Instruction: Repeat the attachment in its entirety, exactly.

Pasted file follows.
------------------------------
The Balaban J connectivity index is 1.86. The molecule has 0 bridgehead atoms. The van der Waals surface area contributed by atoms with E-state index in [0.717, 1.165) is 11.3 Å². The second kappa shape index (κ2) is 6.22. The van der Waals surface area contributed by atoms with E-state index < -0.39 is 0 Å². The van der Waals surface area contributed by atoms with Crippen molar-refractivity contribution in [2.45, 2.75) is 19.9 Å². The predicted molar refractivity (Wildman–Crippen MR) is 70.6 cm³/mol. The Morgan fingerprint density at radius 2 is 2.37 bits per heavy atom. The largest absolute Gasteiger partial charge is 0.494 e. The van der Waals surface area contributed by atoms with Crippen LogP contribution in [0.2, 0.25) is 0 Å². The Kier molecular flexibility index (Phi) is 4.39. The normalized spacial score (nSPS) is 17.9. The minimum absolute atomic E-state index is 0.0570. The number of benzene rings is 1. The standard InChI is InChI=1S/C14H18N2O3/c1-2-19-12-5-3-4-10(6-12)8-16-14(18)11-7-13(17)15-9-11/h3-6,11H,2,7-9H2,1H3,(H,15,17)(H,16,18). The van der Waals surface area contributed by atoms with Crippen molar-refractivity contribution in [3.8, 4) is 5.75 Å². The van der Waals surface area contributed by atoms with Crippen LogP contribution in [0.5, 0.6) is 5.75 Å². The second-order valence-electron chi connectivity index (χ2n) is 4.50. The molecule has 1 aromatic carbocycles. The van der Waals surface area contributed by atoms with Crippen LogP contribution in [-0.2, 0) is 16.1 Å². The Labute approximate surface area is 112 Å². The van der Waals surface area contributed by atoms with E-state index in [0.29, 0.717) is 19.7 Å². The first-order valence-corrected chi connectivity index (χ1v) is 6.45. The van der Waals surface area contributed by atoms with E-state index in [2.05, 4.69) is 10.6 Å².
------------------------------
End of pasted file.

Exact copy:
The Balaban J connectivity index is 1.86. The molecule has 0 bridgehead atoms. The van der Waals surface area contributed by atoms with E-state index in [0.717, 1.165) is 11.3 Å². The second kappa shape index (κ2) is 6.22. The van der Waals surface area contributed by atoms with E-state index < -0.39 is 0 Å². The van der Waals surface area contributed by atoms with Crippen molar-refractivity contribution in [2.45, 2.75) is 19.9 Å². The predicted molar refractivity (Wildman–Crippen MR) is 70.6 cm³/mol. The Morgan fingerprint density at radius 2 is 2.37 bits per heavy atom. The largest absolute Gasteiger partial charge is 0.494 e. The van der Waals surface area contributed by atoms with Crippen LogP contribution in [0.2, 0.25) is 0 Å². The Kier molecular flexibility index (Phi) is 4.39. The normalized spacial score (nSPS) is 17.9. The minimum absolute atomic E-state index is 0.0570. The number of benzene rings is 1. The standard InChI is InChI=1S/C14H18N2O3/c1-2-19-12-5-3-4-10(6-12)8-16-14(18)11-7-13(17)15-9-11/h3-6,11H,2,7-9H2,1H3,(H,15,17)(H,16,18). The van der Waals surface area contributed by atoms with Crippen molar-refractivity contribution in [3.8, 4) is 5.75 Å². The van der Waals surface area contributed by atoms with Crippen LogP contribution in [0.5, 0.6) is 5.75 Å². The second-order valence-electron chi connectivity index (χ2n) is 4.50. The molecule has 1 aromatic carbocycles. The van der Waals surface area contributed by atoms with Crippen LogP contribution in [-0.2, 0) is 16.1 Å². The Labute approximate surface area is 112 Å². The van der Waals surface area contributed by atoms with E-state index in [0.29, 0.717) is 19.7 Å². The first-order valence-corrected chi connectivity index (χ1v) is 6.45. The van der Waals surface area contributed by atoms with E-state index in [2.05, 4.69) is 10.6 Å².